What are the Symptoms of Whiplash?
Whiplash is one of the most common injuries individuals sustain as a result of a vehicle accident. Sometimes, people tend to ignore the severity of whiplash injuries, but that is a mistake. Here, we want to discuss the symptoms of whiplash as well as the steps that individuals can take to recover compensation if they sustained these injuries as a result of a crash caused by another driver.
Whiplash Happens in an Instant but can have Long-Term Effects
Most people have heard the term “whiplash” when it comes to vehicle accident injuries. We do want to state that whiplash injuries can occur in other ways aside from car accidents, including sports injuries, slip and fall accidents, boating accidents, and more.
Whiplash injuries are caused by the rapid back and forth movement of the neck, similar to the cracking of a whip. These injuries are often caused by the rapid deceleration associated with vehicle accidents. This sudden deceleration can cause the entire upper body, neck, and head to move forward and then backward very quickly, leading to injuries to the tendons, ligaments, and muscles along the upper back, shoulders, and neck.
When it comes to determining the symptoms of whiplash, we have to look at how an individual may feel right after the whiplash incident occurs as well as signs and symptoms of whiplash that may not appear until hours or days following the incident.
It is not uncommon for individuals to not feel any pain right after a whiplash incident occurs. Often, the adrenaline that courses through a person’s body after experiencing an accident mask the underlying signs and symptoms of whiplash injuries. Individuals may feel some pain after an accident occurs in the neck and shoulder areas.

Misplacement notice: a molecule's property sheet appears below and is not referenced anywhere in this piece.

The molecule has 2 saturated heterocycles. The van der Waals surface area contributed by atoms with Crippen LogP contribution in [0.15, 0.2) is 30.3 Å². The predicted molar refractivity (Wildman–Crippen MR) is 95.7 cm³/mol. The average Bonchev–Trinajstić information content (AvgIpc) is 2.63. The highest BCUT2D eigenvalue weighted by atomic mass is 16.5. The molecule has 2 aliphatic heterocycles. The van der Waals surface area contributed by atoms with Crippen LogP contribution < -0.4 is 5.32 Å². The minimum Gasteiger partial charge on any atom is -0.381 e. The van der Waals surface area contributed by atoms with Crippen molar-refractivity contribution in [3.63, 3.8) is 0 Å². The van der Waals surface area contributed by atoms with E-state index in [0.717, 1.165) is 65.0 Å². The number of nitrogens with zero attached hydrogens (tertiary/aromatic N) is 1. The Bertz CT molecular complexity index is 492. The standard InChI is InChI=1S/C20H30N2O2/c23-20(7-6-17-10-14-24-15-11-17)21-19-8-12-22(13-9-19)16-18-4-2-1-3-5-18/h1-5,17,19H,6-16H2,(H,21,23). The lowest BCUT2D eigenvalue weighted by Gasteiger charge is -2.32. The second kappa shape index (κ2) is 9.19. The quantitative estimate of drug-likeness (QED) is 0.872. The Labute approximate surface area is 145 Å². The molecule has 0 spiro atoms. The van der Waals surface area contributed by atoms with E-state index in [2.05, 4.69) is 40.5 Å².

The hours and days following an accident could result in more severe pain if a person has experienced whiplash. Generally, the pain associated with whiplash injuries is described as relatively mild, and individuals are asked to take over-the-counter pain relievers and told to resist strenuous activity for a few weeks. However, severe cases of whiplash may require more extensive medical care for the victim. This could include stronger pain relievers prescribed by a doctor, muscle relaxers, as well as various types of rehabilitation or physical therapy that will help the individual recover.
Unfortunately, there are times when some whiplash injury victims suffer from long term effects that can include, but are not limited to, the following:
- Long term pain or stiffness in the neck, shoulders, or upper back
- Significant headaches or migraines
- Trouble sleeping
- Difficulty with memory or an inability to focus
- Reduction in range of motion
- Blurred vision or dizziness
- Ringing in the ears (tinnitus)
- Numbness or weakness in the arms or legs
Compensation for a Whiplash Injury
Any person who has sustained a whiplash injury caused by the careless or negligent actions of someone else will likely be able to recover compensation for their losses. For example, if an individual sustained a whiplash injury in a vehicle accident caused by a drug-impaired driver, the injury victim should be able to recover compensation through the impaired driver’s insurance carrier or through a personal injury lawsuit. This can include compensation for:
- Medical bills associated with the incident
- Lost wages if the victim cannot work
- Loss of quality of life damages
- Property damage expenses
- Pain and suffering damages
A skilled personal injury lawyer in Washington will have the resources necessary to handle your entire case on your behalf. They will investigate the incident and work diligently to recover full compensation for your losses.